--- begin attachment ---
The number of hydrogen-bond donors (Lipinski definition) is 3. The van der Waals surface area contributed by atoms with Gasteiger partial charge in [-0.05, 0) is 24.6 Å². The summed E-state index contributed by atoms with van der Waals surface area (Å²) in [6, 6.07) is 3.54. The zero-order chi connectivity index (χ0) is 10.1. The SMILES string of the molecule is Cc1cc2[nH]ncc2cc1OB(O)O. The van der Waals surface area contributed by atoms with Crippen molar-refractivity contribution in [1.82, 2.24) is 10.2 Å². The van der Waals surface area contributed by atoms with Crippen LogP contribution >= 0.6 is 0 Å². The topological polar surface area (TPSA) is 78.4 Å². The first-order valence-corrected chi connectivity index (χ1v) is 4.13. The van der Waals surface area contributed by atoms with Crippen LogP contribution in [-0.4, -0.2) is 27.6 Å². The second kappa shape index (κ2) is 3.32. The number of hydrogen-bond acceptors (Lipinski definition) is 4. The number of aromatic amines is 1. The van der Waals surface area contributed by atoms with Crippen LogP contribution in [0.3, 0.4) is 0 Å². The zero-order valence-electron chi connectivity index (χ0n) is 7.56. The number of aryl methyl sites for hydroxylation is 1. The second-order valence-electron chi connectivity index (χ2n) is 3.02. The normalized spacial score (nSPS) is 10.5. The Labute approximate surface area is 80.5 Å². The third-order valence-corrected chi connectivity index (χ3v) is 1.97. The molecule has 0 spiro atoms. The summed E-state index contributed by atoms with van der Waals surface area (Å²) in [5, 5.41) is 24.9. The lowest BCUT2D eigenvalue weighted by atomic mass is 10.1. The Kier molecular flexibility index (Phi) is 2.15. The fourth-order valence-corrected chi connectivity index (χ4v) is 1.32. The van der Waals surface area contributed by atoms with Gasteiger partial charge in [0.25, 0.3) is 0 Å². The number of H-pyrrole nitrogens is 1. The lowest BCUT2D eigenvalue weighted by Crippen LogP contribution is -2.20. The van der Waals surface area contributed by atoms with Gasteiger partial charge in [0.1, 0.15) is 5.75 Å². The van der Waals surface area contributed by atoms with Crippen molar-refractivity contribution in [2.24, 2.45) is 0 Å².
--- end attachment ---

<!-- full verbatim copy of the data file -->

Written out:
The number of hydrogen-bond donors (Lipinski definition) is 3. The van der Waals surface area contributed by atoms with Gasteiger partial charge in [-0.05, 0) is 24.6 Å². The summed E-state index contributed by atoms with van der Waals surface area (Å²) in [6, 6.07) is 3.54. The zero-order chi connectivity index (χ0) is 10.1. The SMILES string of the molecule is Cc1cc2[nH]ncc2cc1OB(O)O. The van der Waals surface area contributed by atoms with Crippen molar-refractivity contribution in [1.82, 2.24) is 10.2 Å². The van der Waals surface area contributed by atoms with Crippen LogP contribution >= 0.6 is 0 Å². The topological polar surface area (TPSA) is 78.4 Å². The first-order valence-corrected chi connectivity index (χ1v) is 4.13. The van der Waals surface area contributed by atoms with Crippen LogP contribution in [-0.4, -0.2) is 27.6 Å². The second kappa shape index (κ2) is 3.32. The number of hydrogen-bond acceptors (Lipinski definition) is 4. The number of aromatic amines is 1. The van der Waals surface area contributed by atoms with Crippen LogP contribution in [0.3, 0.4) is 0 Å². The zero-order valence-electron chi connectivity index (χ0n) is 7.56. The number of aryl methyl sites for hydroxylation is 1. The second-order valence-electron chi connectivity index (χ2n) is 3.02. The normalized spacial score (nSPS) is 10.5. The Labute approximate surface area is 80.5 Å². The third-order valence-corrected chi connectivity index (χ3v) is 1.97. The molecule has 0 spiro atoms. The summed E-state index contributed by atoms with van der Waals surface area (Å²) in [5, 5.41) is 24.9. The lowest BCUT2D eigenvalue weighted by atomic mass is 10.1. The Kier molecular flexibility index (Phi) is 2.15. The fourth-order valence-corrected chi connectivity index (χ4v) is 1.32. The van der Waals surface area contributed by atoms with Gasteiger partial charge in [0.25, 0.3) is 0 Å². The number of H-pyrrole nitrogens is 1. The lowest BCUT2D eigenvalue weighted by Crippen LogP contribution is -2.20. The van der Waals surface area contributed by atoms with Gasteiger partial charge in [0.1, 0.15) is 5.75 Å². The van der Waals surface area contributed by atoms with Crippen molar-refractivity contribution in [2.24, 2.45) is 0 Å².